Ghostrider, a silent 16mm black and white film transferred to DVD confronts viewers immediately as they walk into the gallery. On a large, floor-to-ceiling screen, the film, consisting of constantly moving and evolving black shapes on a white background, is a mesmerizing and classic example of Granat’s ability to simply and effectively use the medium of film, the moving picture. While trying to identify direct shapes or objects may be futile (a butterfly? Railroad tracks?), it is clear that the constant negotiation of positive and negative space using only black and white creates a hypnotic effect that is peaceful amidst the constant change.

Amy Granat, Still from Felicia in Zurich, 2009, silent 16mm color film transferred to DVD. Courtesy White Flag Projects.

While Walking with Truffles, Painted Faces, Strip/Stripe, Faces, Driving West (2006-09), a film presented on a television on the ground recalls the kind of raw, dis-oriented ‘day in a life of’ style of legendary avant-garde filmmaker Jonas Mekas, and Felicia in Zurich (2009-11) features a dancer in a way that parallels the movement, light, and sound that film gets its own power from, it was really Lines in the Sand (2010) that drew me in for a closer look. A two-channel projection, the black 16mm and white film, transferred to DVD shows a person with a stick drawing lines in the sand. No head or identifying features or shown, just the person’s arms, legs, and that stick, making simplistic designs in the sand. Yet, when one puts on the headphones that are provided, it changes the entire viewing experience. The music accompanying the film is a majestic, thrilling orchestra piece, full, luscious and resonating with accomplishment, all for this simple act. Yet that music points to something much bigger than the act being shown, but rather could be a celebration of actually doing, actually creating. In a world full of talk, predictions, and statistics, I think that Lines in the Sand playfully commemorates the act of being alive and human and recognizing that such an existence should include action and experimentation.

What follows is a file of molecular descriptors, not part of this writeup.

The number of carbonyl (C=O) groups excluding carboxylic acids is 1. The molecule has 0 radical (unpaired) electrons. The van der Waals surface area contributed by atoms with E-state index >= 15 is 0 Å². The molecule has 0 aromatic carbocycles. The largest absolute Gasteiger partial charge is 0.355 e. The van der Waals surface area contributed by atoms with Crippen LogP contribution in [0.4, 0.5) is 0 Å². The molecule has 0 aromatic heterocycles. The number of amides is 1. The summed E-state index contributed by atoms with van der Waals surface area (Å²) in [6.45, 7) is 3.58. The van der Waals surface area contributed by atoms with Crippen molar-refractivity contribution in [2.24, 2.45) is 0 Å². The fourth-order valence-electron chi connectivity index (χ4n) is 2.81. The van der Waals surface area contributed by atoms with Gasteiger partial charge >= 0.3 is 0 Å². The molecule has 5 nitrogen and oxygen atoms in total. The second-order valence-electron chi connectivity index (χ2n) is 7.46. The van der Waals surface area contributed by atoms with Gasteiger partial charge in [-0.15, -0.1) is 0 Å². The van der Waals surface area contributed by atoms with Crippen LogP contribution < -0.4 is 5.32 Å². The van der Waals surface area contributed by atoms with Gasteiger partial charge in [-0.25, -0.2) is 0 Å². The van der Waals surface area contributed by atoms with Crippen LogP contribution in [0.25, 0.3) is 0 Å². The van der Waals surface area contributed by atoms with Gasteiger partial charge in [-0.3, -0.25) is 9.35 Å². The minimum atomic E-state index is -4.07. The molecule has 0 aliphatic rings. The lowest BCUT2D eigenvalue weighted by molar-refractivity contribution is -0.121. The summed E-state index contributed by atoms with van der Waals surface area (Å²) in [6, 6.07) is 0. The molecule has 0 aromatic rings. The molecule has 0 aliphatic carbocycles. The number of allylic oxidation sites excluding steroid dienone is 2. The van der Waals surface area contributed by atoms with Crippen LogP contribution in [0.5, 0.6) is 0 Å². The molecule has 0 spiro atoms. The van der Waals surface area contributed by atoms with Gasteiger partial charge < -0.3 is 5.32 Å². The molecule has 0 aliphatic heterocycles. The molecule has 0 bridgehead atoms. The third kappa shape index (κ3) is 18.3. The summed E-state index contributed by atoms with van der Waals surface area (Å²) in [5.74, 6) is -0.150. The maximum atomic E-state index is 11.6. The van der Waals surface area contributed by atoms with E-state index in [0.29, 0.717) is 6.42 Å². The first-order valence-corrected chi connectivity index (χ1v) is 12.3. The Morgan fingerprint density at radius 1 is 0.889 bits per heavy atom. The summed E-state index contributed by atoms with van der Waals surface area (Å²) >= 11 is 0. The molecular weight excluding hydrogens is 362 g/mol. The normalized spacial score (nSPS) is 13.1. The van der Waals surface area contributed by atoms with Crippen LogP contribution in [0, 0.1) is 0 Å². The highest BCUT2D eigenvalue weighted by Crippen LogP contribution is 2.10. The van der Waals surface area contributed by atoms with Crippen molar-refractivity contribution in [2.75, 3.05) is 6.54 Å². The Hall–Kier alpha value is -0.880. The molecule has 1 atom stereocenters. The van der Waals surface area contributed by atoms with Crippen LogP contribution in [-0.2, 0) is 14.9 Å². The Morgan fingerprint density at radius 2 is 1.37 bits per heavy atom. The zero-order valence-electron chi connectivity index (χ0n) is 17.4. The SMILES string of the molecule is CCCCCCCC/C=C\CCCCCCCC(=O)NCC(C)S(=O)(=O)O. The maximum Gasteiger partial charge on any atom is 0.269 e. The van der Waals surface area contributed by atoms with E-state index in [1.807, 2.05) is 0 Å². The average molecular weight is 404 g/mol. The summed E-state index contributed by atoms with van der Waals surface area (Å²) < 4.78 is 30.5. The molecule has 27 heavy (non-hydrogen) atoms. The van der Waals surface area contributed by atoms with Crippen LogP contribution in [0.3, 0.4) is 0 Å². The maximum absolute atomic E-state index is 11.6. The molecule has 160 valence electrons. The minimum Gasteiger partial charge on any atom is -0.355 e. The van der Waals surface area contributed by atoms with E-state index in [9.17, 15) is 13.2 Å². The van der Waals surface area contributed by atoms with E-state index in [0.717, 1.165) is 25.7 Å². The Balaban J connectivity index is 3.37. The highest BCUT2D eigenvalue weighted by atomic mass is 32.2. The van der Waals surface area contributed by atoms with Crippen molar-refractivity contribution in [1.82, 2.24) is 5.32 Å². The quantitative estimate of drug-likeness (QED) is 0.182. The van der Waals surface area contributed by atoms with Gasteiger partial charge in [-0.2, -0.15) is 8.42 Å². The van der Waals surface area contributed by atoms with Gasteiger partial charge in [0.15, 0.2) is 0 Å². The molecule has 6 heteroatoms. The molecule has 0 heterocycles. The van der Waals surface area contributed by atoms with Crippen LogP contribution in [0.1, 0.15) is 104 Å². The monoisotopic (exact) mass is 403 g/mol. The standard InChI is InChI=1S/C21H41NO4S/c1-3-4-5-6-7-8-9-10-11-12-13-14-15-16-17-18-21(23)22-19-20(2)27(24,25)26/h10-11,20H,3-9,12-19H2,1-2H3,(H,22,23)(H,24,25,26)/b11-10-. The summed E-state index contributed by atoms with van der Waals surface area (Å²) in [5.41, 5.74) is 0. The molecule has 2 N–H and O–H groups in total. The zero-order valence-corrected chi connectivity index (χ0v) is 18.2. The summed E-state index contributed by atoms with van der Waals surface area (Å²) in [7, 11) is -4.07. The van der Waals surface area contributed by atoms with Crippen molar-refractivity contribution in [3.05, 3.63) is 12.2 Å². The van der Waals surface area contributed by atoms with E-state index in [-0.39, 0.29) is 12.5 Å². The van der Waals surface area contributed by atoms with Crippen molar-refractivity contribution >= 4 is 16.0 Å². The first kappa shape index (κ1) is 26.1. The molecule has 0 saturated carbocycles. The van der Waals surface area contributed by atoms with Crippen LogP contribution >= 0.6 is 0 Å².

Amy Granat, Still from Lines in the Sand, 2009, two channel projection, black and white 16mm film with sound, transferred to DVD. Courtesy White Flag Projects.

Finally, upstairs in White Flag’s library space is a treat: four 16mm projectors are set up in front of a wall, along with a motion sensor, that displays beautiful, naturalistic images of waves in El Matador (X5) (2010). Viewers can hear and see the film going in and out of the projectors, creating a nostalgic feel, and a desire to reach out and touch the projected color images, slightly moving and undulating, like breathing postcards you want to take home with you and collect.

At once breaking all the rules and staying true to her medium, it is truly a privilege to have a good-sized exhibition of Granat’s work come to her hometown, presenting film in radical and classic ways in a place that provides ample space to spend some time with it.
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Amy Granat” continues through October 22, 2011. White Flag Projects is located at 4568 Manchester Avenue, St. Louis, MO. 314/531-3442. The Gallery is free & open to the public Tuesday–Saturday, 12-5 p.m.
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Laura Barone is currently completing her Master's Degree in Art History with a focus on contemporary photography. She recently served as a Curatorial Intern at the Contemporary Art Museum, St. Louis. For comments or inquiries, e-mail her at archedartnow@gmail.com.

Thursday, July 28, 2011

“Tory Wright: Crimson & Clover”

by Laura Barone

Tory Wright: Crimson & Clover”
July 22 - August 20, 2011
Good Citizen Gallery, St. Louis, MO

Tory Wright gets it just right at Good Citizen this month, getting at what commercial fashion and photography share–a duality of strength and vulnerability. Both media capture our culture’s momentary and lasting preoccupations with the world around us, reminding us that image recognition and meaning fade over time and eventually become documents of, in Roland Barthes words, a that-has-been.

Employing her experience as a visual merchandiser for a department store, where she has created tantalizing displays of clothes and objects that draw us in for more, Wright knows what makes our commercially minded mouths water–texture, contrast, and celebrity. And she delivers.


Tory Wright. Crimson & Clover-Interior. 2011.